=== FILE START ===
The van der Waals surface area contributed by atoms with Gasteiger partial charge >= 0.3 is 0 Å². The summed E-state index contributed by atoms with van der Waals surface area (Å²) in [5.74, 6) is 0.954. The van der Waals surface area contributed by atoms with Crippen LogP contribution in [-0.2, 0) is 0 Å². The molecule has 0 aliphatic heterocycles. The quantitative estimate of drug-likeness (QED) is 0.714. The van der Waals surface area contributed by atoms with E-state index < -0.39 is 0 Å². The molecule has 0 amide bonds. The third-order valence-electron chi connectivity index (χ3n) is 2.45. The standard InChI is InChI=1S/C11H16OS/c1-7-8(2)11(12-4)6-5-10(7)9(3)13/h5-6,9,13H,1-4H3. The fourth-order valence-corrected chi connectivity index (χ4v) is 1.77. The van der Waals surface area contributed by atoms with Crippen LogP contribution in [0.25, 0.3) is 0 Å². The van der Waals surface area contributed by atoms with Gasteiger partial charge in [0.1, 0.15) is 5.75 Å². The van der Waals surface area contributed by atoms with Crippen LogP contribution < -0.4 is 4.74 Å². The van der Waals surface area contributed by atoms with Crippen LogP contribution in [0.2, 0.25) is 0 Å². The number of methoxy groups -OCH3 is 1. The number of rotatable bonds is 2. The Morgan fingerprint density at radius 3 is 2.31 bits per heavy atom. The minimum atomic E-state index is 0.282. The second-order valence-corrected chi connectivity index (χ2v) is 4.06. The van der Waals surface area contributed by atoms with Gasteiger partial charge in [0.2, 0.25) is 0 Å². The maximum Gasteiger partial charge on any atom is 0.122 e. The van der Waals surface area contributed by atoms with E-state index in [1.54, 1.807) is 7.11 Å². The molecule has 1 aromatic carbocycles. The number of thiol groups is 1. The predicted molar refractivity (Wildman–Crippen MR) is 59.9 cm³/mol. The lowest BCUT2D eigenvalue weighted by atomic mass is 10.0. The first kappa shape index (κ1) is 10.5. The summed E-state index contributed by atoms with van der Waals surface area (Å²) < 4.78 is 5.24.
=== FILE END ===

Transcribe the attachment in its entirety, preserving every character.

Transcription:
The van der Waals surface area contributed by atoms with Gasteiger partial charge >= 0.3 is 0 Å². The summed E-state index contributed by atoms with van der Waals surface area (Å²) in [5.74, 6) is 0.954. The van der Waals surface area contributed by atoms with Crippen LogP contribution in [-0.2, 0) is 0 Å². The molecule has 0 aliphatic heterocycles. The quantitative estimate of drug-likeness (QED) is 0.714. The van der Waals surface area contributed by atoms with E-state index < -0.39 is 0 Å². The molecule has 0 amide bonds. The third-order valence-electron chi connectivity index (χ3n) is 2.45. The standard InChI is InChI=1S/C11H16OS/c1-7-8(2)11(12-4)6-5-10(7)9(3)13/h5-6,9,13H,1-4H3. The fourth-order valence-corrected chi connectivity index (χ4v) is 1.77. The van der Waals surface area contributed by atoms with Crippen LogP contribution in [0.25, 0.3) is 0 Å². The van der Waals surface area contributed by atoms with Gasteiger partial charge in [0.1, 0.15) is 5.75 Å². The van der Waals surface area contributed by atoms with Crippen LogP contribution < -0.4 is 4.74 Å². The van der Waals surface area contributed by atoms with Crippen LogP contribution in [0.2, 0.25) is 0 Å². The number of methoxy groups -OCH3 is 1. The number of rotatable bonds is 2. The Morgan fingerprint density at radius 3 is 2.31 bits per heavy atom. The minimum atomic E-state index is 0.282. The second-order valence-corrected chi connectivity index (χ2v) is 4.06. The van der Waals surface area contributed by atoms with Gasteiger partial charge in [0.2, 0.25) is 0 Å². The maximum Gasteiger partial charge on any atom is 0.122 e. The van der Waals surface area contributed by atoms with E-state index in [1.54, 1.807) is 7.11 Å². The molecule has 1 aromatic carbocycles. The number of thiol groups is 1. The predicted molar refractivity (Wildman–Crippen MR) is 59.9 cm³/mol. The lowest BCUT2D eigenvalue weighted by atomic mass is 10.0. The first kappa shape index (κ1) is 10.5. The summed E-state index contributed by atoms with van der Waals surface area (Å²) < 4.78 is 5.24.